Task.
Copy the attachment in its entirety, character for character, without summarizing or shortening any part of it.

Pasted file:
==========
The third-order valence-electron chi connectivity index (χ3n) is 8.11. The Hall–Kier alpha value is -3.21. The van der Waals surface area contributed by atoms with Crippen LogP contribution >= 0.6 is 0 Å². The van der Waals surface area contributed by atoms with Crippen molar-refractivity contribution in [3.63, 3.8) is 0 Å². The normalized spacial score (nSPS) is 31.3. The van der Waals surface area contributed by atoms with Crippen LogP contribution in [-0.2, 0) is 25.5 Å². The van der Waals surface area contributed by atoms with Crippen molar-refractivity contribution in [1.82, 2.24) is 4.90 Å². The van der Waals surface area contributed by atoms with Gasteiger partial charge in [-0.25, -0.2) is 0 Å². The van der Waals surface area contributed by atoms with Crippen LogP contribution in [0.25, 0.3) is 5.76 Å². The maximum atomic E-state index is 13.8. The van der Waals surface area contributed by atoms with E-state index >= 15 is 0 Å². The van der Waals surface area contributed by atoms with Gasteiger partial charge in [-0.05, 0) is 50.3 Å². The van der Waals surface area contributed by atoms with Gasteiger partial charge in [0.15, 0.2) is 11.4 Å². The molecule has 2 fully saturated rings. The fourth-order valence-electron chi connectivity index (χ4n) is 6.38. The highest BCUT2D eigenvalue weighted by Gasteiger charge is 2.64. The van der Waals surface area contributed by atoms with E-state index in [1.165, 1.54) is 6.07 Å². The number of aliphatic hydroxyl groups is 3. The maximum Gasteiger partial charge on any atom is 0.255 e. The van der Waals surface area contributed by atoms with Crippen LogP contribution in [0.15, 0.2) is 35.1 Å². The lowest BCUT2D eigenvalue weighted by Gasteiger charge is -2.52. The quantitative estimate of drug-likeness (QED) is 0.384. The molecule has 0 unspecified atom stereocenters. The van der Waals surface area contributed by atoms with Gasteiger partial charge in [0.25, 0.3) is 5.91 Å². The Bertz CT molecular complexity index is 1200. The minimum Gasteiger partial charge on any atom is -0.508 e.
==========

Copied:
The third-order valence-electron chi connectivity index (χ3n) is 8.11. The Hall–Kier alpha value is -3.21. The van der Waals surface area contributed by atoms with Crippen LogP contribution >= 0.6 is 0 Å². The van der Waals surface area contributed by atoms with Crippen molar-refractivity contribution in [3.63, 3.8) is 0 Å². The normalized spacial score (nSPS) is 31.3. The van der Waals surface area contributed by atoms with Crippen LogP contribution in [-0.2, 0) is 25.5 Å². The van der Waals surface area contributed by atoms with Crippen molar-refractivity contribution in [1.82, 2.24) is 4.90 Å². The van der Waals surface area contributed by atoms with Gasteiger partial charge in [-0.25, -0.2) is 0 Å². The van der Waals surface area contributed by atoms with Crippen LogP contribution in [0.25, 0.3) is 5.76 Å². The maximum atomic E-state index is 13.8. The van der Waals surface area contributed by atoms with E-state index >= 15 is 0 Å². The van der Waals surface area contributed by atoms with Gasteiger partial charge in [-0.05, 0) is 50.3 Å². The van der Waals surface area contributed by atoms with Gasteiger partial charge in [0.15, 0.2) is 11.4 Å². The molecule has 2 fully saturated rings. The fourth-order valence-electron chi connectivity index (χ4n) is 6.38. The highest BCUT2D eigenvalue weighted by Gasteiger charge is 2.64. The van der Waals surface area contributed by atoms with E-state index in [1.165, 1.54) is 6.07 Å². The number of aliphatic hydroxyl groups is 3. The maximum Gasteiger partial charge on any atom is 0.255 e. The van der Waals surface area contributed by atoms with Crippen LogP contribution in [0.15, 0.2) is 35.1 Å². The lowest BCUT2D eigenvalue weighted by Gasteiger charge is -2.52. The quantitative estimate of drug-likeness (QED) is 0.384. The molecule has 0 unspecified atom stereocenters. The van der Waals surface area contributed by atoms with Gasteiger partial charge in [0.25, 0.3) is 5.91 Å². The Bertz CT molecular complexity index is 1200. The minimum Gasteiger partial charge on any atom is -0.508 e.